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Papers of Julian Sorell Huxley


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Ornithological papers of Julian Sorell Huxley, [c.1880s]-1949, comprising 10 boxes, including bird notes and diaries, manuscripts and drafts of papers, photographs, lantern slides, notecards, papers and correspondence regarding the 1921 Oxford University Spitzbergen Expedition.


  • Creation: [c.1880s]-1949


1.99 Linear metres (10 physical shelfmarks)

Language of Materials

  • English

Preferred Citation

Oxford, Bodleian Libraries [followed by shelfmark, e.g. MS. 14985/1].

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Full range of shelfmarks:

MSS. 14985/1-10

Collection ID (for staff)

CMD ID 14985


Ornithological papers of Julian Sorell Huxley.

Biographical / Historical

Julian Sorell was born in Bloomsbury, London in 1887, grandson of the biologist Thomas Henry Huxley. He worked first as a zoologist, then as a writer (on a wide variety of topics, including ornithology) and later became director-general of UNESCO. Throughout his life ornithology was an important hobby and a subject on which he conducted and published research.

He attended Eton College and obtained a scholarship to Balliol College, Oxford where he obtained first class honours in natural science (zoology). The autumn after his graduation he went to Naples for a year to undertake research on sponges and protozoa at the Naples Marine Biological Station, funded by a Naples Scholarship. He returned to Oxford to work as a lecturer at Balliol College and a demonstrator at the Department of Zoology. In the summer of 1912 Huxley was offered the Chair of Biology at the newly-created Rice Institute in Houston, Texas. He accepted on the basis that he could take up the position for a year later after completing further study in comparative biology in Germany. This study he undertook first in Heidelberg and then in Munich.

In autumn in 1916 he returned to England, feeling he ought to become involved with the war effort, but came home via Woods Hole on Cape Cod to finish research work he had started in 1913. When he returned to England he was first given a post in the Censor's office, but found the work boring and frustrating. He resigned and in spring 1917 he enlisted in the Army Service Corps. Upon returning to England from the Italian front in 1919 Huxley was offered a fellowship in Zoology at New College, Oxford, which he took up that autumn following his marriage to Juliette Baillot. While in this post he went on the Oxford University Expedition to Spitsbergen in 1921. In 1925 he moved to take up Chair of Zoology at King's College, London. He also held the post of Fullerian Professor of Physiology at the Royal Institution from 1926 to 1928. However, in 1926 he met H.G. Wells who persuaded him to collaborate in writing the popular science book, The Science of Life and in 1927 Huxley gave up his seat to concentrate on this work.

For the next few years Huxley made his living by writing, giving lecture tours and radio talks. In 1929 he went on his first visit to Africa through his role as a member of the Colonial Office Committee on Education. He visited East Africa to report on the role of biological science in African education and on the value of nature conservation in East Africa. This visit led to Huxley being on the committee of Lord Hailey's African Survey from 1933 to 1938. His visit to Africa was just one of many foreign journeys and expeditions, which often led to the creation of new wildlife reserves.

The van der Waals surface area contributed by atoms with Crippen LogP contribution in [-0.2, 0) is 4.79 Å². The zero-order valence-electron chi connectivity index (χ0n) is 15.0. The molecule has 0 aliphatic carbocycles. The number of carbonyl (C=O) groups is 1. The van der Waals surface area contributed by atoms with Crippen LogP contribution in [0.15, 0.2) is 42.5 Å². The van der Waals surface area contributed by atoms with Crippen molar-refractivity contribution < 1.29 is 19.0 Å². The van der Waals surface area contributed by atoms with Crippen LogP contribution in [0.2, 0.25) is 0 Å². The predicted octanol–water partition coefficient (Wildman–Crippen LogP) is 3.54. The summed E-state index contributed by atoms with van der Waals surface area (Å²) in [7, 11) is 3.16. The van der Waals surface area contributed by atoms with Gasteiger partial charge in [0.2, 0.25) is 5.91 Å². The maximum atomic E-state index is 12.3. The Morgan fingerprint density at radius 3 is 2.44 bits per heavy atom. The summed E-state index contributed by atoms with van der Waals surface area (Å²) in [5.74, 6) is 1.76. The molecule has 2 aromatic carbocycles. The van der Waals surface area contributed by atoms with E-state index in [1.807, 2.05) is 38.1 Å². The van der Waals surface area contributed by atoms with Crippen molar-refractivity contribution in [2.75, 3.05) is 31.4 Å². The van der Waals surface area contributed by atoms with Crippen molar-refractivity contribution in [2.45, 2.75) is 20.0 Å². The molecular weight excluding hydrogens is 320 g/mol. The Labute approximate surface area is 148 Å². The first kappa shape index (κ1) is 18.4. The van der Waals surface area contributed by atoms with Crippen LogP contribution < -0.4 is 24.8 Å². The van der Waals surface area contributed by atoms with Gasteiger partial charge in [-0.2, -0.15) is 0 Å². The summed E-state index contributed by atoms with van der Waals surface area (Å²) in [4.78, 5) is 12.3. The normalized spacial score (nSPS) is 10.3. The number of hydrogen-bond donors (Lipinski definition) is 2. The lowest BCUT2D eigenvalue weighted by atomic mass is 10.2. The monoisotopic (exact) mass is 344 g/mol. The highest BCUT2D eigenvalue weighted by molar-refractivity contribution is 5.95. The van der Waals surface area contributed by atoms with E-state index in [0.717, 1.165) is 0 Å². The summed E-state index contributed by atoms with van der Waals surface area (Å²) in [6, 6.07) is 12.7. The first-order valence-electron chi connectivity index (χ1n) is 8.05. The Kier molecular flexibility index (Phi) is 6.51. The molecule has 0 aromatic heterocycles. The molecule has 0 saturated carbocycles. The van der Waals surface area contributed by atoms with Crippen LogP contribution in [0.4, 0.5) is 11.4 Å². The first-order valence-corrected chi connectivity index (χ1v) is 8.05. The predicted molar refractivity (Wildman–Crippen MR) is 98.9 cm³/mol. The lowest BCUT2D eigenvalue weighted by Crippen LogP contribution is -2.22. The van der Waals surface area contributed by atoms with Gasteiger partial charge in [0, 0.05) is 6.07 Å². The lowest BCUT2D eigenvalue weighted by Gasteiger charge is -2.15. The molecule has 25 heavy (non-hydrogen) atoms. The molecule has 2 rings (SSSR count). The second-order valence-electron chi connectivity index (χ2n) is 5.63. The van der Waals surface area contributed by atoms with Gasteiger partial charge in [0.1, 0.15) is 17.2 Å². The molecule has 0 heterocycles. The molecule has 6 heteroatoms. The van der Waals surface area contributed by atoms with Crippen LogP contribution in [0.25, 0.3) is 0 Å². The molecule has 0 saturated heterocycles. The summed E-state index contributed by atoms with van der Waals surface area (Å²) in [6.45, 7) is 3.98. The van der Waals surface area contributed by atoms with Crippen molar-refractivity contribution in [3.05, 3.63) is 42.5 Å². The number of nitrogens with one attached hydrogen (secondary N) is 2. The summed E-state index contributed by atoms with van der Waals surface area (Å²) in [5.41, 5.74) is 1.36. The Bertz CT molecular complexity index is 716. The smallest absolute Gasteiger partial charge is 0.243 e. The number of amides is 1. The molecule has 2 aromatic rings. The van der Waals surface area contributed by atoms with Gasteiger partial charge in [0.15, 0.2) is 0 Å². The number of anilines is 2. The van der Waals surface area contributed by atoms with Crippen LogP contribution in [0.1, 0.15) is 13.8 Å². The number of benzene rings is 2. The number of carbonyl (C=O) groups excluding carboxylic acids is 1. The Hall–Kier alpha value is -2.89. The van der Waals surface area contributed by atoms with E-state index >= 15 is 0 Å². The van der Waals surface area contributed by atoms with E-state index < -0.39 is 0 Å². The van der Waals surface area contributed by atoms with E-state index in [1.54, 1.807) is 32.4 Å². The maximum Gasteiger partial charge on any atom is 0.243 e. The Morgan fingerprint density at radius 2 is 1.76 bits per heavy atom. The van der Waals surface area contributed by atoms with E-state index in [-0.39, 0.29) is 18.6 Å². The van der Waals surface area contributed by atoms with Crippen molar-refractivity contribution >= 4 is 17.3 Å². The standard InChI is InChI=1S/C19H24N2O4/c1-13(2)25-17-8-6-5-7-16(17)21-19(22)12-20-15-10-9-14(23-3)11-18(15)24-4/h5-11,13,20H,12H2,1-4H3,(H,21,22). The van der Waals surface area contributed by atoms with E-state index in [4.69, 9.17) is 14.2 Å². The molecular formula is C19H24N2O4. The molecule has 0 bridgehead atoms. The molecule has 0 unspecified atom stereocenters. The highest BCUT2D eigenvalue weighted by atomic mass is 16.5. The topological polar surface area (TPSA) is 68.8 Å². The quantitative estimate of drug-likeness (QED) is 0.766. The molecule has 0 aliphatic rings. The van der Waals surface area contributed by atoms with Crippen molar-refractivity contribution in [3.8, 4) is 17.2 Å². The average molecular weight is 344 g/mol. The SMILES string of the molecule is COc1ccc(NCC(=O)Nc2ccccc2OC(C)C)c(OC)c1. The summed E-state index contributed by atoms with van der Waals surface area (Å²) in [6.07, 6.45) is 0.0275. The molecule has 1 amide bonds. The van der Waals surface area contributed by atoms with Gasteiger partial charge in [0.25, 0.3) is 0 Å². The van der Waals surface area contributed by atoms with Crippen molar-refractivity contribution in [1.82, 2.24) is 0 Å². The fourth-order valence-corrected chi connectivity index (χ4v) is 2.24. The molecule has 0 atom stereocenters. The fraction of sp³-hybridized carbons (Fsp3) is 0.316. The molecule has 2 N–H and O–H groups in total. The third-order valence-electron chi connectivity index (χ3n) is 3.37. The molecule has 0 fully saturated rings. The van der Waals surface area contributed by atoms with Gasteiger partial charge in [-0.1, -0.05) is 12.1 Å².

In 1935 he took up salaried employment again as Secretary of the Zoological Society. This post involved an eclectic range of duties including visiting continental zoos and developing the zoo at Whipsnade, near Dunstable. Soon after the war broke out Huxley helped to organise a War Aims group supported by the PEP (Political and Economic Planning), which led to him taking on a lecture tour in the USA in 1941 covering general subjects, as well as war aims. In 1942, while still in America, he found out that his post of Secretary at the Zoo had been made honorary and a new Scientific Director would be appointed to look after the Society's internal affairs. Huxley fought the decision and the Privy Council pronounced the decision invalid, but facing opposition from the new Council Huxley resigned from the post. He went back to earning a living from lectures, talks on the BBC, writing and also sitting on various PEP groups and committees.

In 1945 Huxley was appointed secretary-general of the UNESCO preparatory commission by the British government, and was persuaded to become the first director-general of UNESCO a year later. This appointment ended in 1948 was his last salaried position.


Huxley, J., 1970. Memories, London: Allen & Unwin.

Needham, J., 1975. Huxley remembered. Nature, 254, pp.2-3.

Olby, Robert. "Huxley, Sir Julian Sorrell (1887-1975)." In Oxford Dictionary of National Biography, edited by H.C.G. Matthews and Brian Harrison. Oxford: OUP, 2004. Online ed., edited by Lawrence Goldman, October 2009. [Accessed January 24, 2012].


Material arranged as received from the Alexander Library of Ornithology with the exception of the items in MS. 14985/1 and MS. 14985/2. These have been re-arranged into their original order, '1-22' and 'A-E'.

Immediate Source of Acquisition

Transferred from the Alexander Library of Ornithology, 2018.

Catalogue of the papers of Julian Sorell Huxley
Finding aid prepared by EAD version by Jen Patterson and Marion Lowman
Language of description
Script of description

Repository Details

Part of the Bodleian Libraries Repository

Weston Library
Broad Street
Oxford OX1 3BG United Kingdom